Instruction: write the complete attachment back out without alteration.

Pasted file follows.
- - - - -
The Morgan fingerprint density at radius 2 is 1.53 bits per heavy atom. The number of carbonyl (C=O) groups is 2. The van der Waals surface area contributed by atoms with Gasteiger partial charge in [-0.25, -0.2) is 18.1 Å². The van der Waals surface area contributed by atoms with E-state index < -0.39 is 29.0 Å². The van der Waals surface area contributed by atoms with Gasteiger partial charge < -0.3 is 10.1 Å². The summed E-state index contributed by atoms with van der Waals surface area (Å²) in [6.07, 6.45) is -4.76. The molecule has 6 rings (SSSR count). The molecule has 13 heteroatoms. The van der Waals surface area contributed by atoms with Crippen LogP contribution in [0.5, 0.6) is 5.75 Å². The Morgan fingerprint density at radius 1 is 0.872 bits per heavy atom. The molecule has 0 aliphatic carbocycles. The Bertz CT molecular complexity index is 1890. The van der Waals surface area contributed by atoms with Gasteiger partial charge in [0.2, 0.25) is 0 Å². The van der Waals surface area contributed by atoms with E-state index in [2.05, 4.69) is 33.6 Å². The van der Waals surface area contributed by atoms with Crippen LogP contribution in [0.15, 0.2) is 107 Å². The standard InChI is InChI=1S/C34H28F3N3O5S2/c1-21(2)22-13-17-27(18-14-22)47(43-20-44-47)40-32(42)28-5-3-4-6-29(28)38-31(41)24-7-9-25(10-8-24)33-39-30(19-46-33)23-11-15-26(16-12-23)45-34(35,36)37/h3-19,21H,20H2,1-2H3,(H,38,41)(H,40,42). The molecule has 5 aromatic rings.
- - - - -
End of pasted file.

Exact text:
The Morgan fingerprint density at radius 2 is 1.53 bits per heavy atom. The number of carbonyl (C=O) groups is 2. The van der Waals surface area contributed by atoms with Gasteiger partial charge in [-0.25, -0.2) is 18.1 Å². The van der Waals surface area contributed by atoms with E-state index < -0.39 is 29.0 Å². The van der Waals surface area contributed by atoms with Gasteiger partial charge < -0.3 is 10.1 Å². The summed E-state index contributed by atoms with van der Waals surface area (Å²) in [6.07, 6.45) is -4.76. The molecule has 6 rings (SSSR count). The molecule has 13 heteroatoms. The van der Waals surface area contributed by atoms with Crippen LogP contribution in [0.5, 0.6) is 5.75 Å². The Morgan fingerprint density at radius 1 is 0.872 bits per heavy atom. The molecule has 0 aliphatic carbocycles. The Bertz CT molecular complexity index is 1890. The van der Waals surface area contributed by atoms with Gasteiger partial charge in [0.2, 0.25) is 0 Å². The van der Waals surface area contributed by atoms with E-state index in [2.05, 4.69) is 33.6 Å². The van der Waals surface area contributed by atoms with Crippen LogP contribution in [0.15, 0.2) is 107 Å². The standard InChI is InChI=1S/C34H28F3N3O5S2/c1-21(2)22-13-17-27(18-14-22)47(43-20-44-47)40-32(42)28-5-3-4-6-29(28)38-31(41)24-7-9-25(10-8-24)33-39-30(19-46-33)23-11-15-26(16-12-23)45-34(35,36)37/h3-19,21H,20H2,1-2H3,(H,38,41)(H,40,42). The molecule has 5 aromatic rings.